BANGOR, Maine — An Auburn-based agency that provided billing and other support services for about 550 mental health providers across the state has closed its doors permanently, a little more than a month after the state conducted a surprise visit and found serious deficiencies in its operations. The move leaves some Maine providers wondering when and whether they will be paid for the counseling and case management services they have rendered.

In an e-mail sent to contracted providers Monday morning, Possibilities Counseling CEO Wendy Bergeron announced the closure. She said the outcome of efforts to secure a line of credit are “bleak,” and that conditions placed on the agency by the Maine Department of Licensing and Regulation are “burdensome.”

She assured providers they would be paid for services provided in September. A team of “attorneys, financial consultants and forensic accountants are working diligently … to resolve barriers to reimbursement” for services delivered before September’s billing, Bergeron wrote. Providers who contract with the company serve an estimated 10,000 Maine clients.

According to Bangor social worker Priscilla Goss, many providers haven’t been paid since mid-August. Most of her own clients are enrolled in MaineCare, the state and federally funded program for low-income residents.

Her efforts to get answers from the agency by phone and e-mail have been fruitless. “As far as I know, they never even billed [for September services],” she said.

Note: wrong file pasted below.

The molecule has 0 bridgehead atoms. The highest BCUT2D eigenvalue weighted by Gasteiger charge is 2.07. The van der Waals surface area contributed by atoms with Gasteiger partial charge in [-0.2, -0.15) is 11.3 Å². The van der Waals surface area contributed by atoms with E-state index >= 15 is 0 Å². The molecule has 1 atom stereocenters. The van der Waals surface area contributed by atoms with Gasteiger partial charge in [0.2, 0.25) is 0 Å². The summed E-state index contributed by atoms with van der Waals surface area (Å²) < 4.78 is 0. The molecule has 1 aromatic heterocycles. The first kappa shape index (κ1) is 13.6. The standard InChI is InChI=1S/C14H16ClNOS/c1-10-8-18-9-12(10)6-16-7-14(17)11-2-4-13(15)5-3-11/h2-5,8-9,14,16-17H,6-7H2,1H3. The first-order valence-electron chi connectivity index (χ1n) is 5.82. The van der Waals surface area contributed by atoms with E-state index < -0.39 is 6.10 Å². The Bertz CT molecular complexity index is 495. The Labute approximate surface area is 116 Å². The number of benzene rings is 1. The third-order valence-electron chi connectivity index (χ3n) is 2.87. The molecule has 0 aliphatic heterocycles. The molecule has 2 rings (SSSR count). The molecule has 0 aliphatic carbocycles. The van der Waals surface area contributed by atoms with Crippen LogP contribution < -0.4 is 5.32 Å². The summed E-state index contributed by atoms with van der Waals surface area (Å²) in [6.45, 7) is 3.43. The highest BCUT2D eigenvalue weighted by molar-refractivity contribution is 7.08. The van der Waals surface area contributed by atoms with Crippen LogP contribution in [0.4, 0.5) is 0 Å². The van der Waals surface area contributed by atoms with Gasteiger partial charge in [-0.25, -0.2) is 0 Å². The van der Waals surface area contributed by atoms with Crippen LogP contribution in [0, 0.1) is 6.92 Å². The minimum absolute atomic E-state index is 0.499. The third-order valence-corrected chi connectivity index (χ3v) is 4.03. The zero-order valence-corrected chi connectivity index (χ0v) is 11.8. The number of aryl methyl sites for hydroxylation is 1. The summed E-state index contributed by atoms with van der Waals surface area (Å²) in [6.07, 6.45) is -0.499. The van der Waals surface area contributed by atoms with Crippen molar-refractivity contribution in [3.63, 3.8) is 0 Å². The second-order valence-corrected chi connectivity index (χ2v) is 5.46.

Becky Jo Cummings, who provides mental health case management services in Bangor through MaineCare, said the situation is forcing her and her business partner into financial ruin.

“My house is going into foreclosure because I can’t make the payments,” she said. Possibilities owes her and her partner about $14,000 in back payments, she said. Like Goss, she said the company has not responded to requests for information.

Neither Bergeron nor company vice president Eric Rutberg responded Monday to calls and e-mails from the Bangor Daily News requesting an interview.

Records received Monday from the state Department of Health and Human Services showed that Possibilities received more than $358,000 in September from the MaineCare program. Department spokesman John Martins said MaineCare staff will work with providers to help them submit bills for any services that have not already been paid.

According to a story last week in the Lewiston Sun Journal, DHHS inspectors found a number of problems at Possibilities when they conducted a surprise visit on Aug. 26, including friends and families of staff working without training or background checks, a number of unpaid claims and violations of state and federal privacy regulations.


Meg Haskell

Meg Haskell is a curious second-career journalist with two grown sons, a background in health care and a penchant for new experiences. She lives in Stockton Springs. Email her at